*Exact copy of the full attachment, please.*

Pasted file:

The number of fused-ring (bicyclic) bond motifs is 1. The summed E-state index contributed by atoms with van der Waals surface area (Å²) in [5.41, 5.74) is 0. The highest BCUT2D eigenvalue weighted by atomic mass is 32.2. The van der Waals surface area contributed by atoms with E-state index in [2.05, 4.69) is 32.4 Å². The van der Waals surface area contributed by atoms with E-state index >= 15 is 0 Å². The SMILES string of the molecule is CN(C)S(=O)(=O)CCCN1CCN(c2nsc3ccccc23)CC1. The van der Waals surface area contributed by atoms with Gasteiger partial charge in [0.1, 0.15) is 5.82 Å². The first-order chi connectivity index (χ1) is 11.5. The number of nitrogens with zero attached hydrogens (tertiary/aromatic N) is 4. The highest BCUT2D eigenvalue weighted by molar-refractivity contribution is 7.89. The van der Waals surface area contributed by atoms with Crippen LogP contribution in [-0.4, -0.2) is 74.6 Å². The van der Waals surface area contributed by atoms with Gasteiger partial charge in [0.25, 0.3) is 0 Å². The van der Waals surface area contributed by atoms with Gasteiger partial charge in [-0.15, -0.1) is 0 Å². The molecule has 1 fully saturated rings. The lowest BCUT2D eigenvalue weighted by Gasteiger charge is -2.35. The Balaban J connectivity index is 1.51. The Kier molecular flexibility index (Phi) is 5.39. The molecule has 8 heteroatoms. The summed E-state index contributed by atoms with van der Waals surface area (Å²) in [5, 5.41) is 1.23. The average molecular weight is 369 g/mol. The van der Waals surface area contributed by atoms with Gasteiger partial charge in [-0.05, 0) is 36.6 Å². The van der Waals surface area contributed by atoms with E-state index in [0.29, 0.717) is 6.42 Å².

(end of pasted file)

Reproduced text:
The number of fused-ring (bicyclic) bond motifs is 1. The summed E-state index contributed by atoms with van der Waals surface area (Å²) in [5.41, 5.74) is 0. The highest BCUT2D eigenvalue weighted by atomic mass is 32.2. The van der Waals surface area contributed by atoms with E-state index in [2.05, 4.69) is 32.4 Å². The van der Waals surface area contributed by atoms with E-state index >= 15 is 0 Å². The SMILES string of the molecule is CN(C)S(=O)(=O)CCCN1CCN(c2nsc3ccccc23)CC1. The van der Waals surface area contributed by atoms with Gasteiger partial charge in [0.1, 0.15) is 5.82 Å². The first-order chi connectivity index (χ1) is 11.5. The number of nitrogens with zero attached hydrogens (tertiary/aromatic N) is 4. The highest BCUT2D eigenvalue weighted by molar-refractivity contribution is 7.89. The van der Waals surface area contributed by atoms with Crippen LogP contribution in [-0.4, -0.2) is 74.6 Å². The van der Waals surface area contributed by atoms with Gasteiger partial charge in [0.25, 0.3) is 0 Å². The van der Waals surface area contributed by atoms with Gasteiger partial charge in [-0.15, -0.1) is 0 Å². The molecule has 1 fully saturated rings. The lowest BCUT2D eigenvalue weighted by Gasteiger charge is -2.35. The Balaban J connectivity index is 1.51. The Kier molecular flexibility index (Phi) is 5.39. The molecule has 8 heteroatoms. The summed E-state index contributed by atoms with van der Waals surface area (Å²) in [5, 5.41) is 1.23. The average molecular weight is 369 g/mol. The van der Waals surface area contributed by atoms with Gasteiger partial charge in [-0.05, 0) is 36.6 Å². The van der Waals surface area contributed by atoms with E-state index in [0.29, 0.717) is 6.42 Å².